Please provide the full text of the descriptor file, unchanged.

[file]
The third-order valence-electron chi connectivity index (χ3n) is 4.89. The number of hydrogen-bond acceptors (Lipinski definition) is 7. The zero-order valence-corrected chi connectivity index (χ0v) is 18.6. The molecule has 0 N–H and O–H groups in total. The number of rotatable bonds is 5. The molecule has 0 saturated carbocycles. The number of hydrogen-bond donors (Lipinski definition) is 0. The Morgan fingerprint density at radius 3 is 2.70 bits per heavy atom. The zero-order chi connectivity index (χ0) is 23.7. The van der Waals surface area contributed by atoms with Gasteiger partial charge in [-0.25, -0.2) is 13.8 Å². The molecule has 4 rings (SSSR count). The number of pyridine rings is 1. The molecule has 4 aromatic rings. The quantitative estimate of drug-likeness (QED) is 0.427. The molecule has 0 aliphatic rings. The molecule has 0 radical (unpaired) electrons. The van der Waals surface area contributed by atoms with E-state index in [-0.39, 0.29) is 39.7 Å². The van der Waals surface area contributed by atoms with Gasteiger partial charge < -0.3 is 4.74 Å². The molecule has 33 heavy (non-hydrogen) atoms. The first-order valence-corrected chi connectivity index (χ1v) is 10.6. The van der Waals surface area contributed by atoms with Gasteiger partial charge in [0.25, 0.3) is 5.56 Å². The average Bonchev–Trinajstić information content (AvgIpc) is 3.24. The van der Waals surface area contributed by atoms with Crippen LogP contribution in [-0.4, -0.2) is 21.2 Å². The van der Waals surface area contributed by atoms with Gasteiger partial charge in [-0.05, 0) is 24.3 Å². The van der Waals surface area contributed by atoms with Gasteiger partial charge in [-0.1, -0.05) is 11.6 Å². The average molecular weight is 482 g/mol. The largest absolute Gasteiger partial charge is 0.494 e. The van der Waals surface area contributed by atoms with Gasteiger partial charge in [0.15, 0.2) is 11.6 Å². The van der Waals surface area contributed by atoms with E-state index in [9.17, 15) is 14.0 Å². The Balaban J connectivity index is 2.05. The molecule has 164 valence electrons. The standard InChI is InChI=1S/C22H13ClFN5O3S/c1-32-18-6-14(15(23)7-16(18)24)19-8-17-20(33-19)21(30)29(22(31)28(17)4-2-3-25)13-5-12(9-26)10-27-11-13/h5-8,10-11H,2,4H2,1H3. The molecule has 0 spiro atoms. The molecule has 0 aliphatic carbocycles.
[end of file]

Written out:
The third-order valence-electron chi connectivity index (χ3n) is 4.89. The number of hydrogen-bond acceptors (Lipinski definition) is 7. The zero-order valence-corrected chi connectivity index (χ0v) is 18.6. The molecule has 0 N–H and O–H groups in total. The number of rotatable bonds is 5. The molecule has 0 saturated carbocycles. The number of hydrogen-bond donors (Lipinski definition) is 0. The Morgan fingerprint density at radius 3 is 2.70 bits per heavy atom. The zero-order chi connectivity index (χ0) is 23.7. The van der Waals surface area contributed by atoms with Gasteiger partial charge in [-0.25, -0.2) is 13.8 Å². The molecule has 4 rings (SSSR count). The number of pyridine rings is 1. The molecule has 4 aromatic rings. The quantitative estimate of drug-likeness (QED) is 0.427. The molecule has 0 aliphatic rings. The molecule has 0 radical (unpaired) electrons. The van der Waals surface area contributed by atoms with E-state index in [-0.39, 0.29) is 39.7 Å². The van der Waals surface area contributed by atoms with Gasteiger partial charge < -0.3 is 4.74 Å². The molecule has 33 heavy (non-hydrogen) atoms. The first-order valence-corrected chi connectivity index (χ1v) is 10.6. The van der Waals surface area contributed by atoms with Gasteiger partial charge in [0.25, 0.3) is 5.56 Å². The average Bonchev–Trinajstić information content (AvgIpc) is 3.24. The van der Waals surface area contributed by atoms with Crippen LogP contribution in [-0.4, -0.2) is 21.2 Å². The van der Waals surface area contributed by atoms with Gasteiger partial charge in [-0.05, 0) is 24.3 Å². The van der Waals surface area contributed by atoms with Gasteiger partial charge in [-0.1, -0.05) is 11.6 Å². The average molecular weight is 482 g/mol. The largest absolute Gasteiger partial charge is 0.494 e. The van der Waals surface area contributed by atoms with Gasteiger partial charge in [0.15, 0.2) is 11.6 Å². The van der Waals surface area contributed by atoms with E-state index in [9.17, 15) is 14.0 Å². The Balaban J connectivity index is 2.05. The molecule has 164 valence electrons. The standard InChI is InChI=1S/C22H13ClFN5O3S/c1-32-18-6-14(15(23)7-16(18)24)19-8-17-20(33-19)21(30)29(22(31)28(17)4-2-3-25)13-5-12(9-26)10-27-11-13/h5-8,10-11H,2,4H2,1H3. The molecule has 0 spiro atoms. The molecule has 0 aliphatic carbocycles.